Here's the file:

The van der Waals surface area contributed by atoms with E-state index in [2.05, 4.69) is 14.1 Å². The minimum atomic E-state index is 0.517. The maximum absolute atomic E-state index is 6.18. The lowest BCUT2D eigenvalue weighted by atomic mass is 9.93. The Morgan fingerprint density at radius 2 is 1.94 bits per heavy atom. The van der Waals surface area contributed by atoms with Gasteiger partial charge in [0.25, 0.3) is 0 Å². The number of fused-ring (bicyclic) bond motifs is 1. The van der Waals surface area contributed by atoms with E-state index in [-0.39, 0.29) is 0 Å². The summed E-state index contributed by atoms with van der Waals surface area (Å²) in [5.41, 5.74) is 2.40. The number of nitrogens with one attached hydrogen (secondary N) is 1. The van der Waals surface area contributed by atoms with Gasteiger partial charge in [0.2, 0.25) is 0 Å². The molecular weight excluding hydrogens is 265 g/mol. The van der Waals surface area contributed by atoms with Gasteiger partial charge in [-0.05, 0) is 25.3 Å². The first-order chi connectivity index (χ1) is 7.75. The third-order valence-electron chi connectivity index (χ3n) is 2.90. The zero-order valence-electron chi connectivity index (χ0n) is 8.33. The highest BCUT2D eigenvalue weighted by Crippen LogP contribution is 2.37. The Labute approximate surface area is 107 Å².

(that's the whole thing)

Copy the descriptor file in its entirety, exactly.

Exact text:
The van der Waals surface area contributed by atoms with E-state index in [2.05, 4.69) is 14.1 Å². The minimum atomic E-state index is 0.517. The maximum absolute atomic E-state index is 6.18. The lowest BCUT2D eigenvalue weighted by atomic mass is 9.93. The Morgan fingerprint density at radius 2 is 1.94 bits per heavy atom. The van der Waals surface area contributed by atoms with Gasteiger partial charge in [0.25, 0.3) is 0 Å². The number of fused-ring (bicyclic) bond motifs is 1. The van der Waals surface area contributed by atoms with E-state index in [-0.39, 0.29) is 0 Å². The summed E-state index contributed by atoms with van der Waals surface area (Å²) in [5.41, 5.74) is 2.40. The number of nitrogens with one attached hydrogen (secondary N) is 1. The van der Waals surface area contributed by atoms with Gasteiger partial charge in [0.2, 0.25) is 0 Å². The molecular weight excluding hydrogens is 265 g/mol. The van der Waals surface area contributed by atoms with Gasteiger partial charge in [-0.05, 0) is 25.3 Å². The first-order chi connectivity index (χ1) is 7.75. The third-order valence-electron chi connectivity index (χ3n) is 2.90. The zero-order valence-electron chi connectivity index (χ0n) is 8.33. The highest BCUT2D eigenvalue weighted by Crippen LogP contribution is 2.37. The Labute approximate surface area is 107 Å².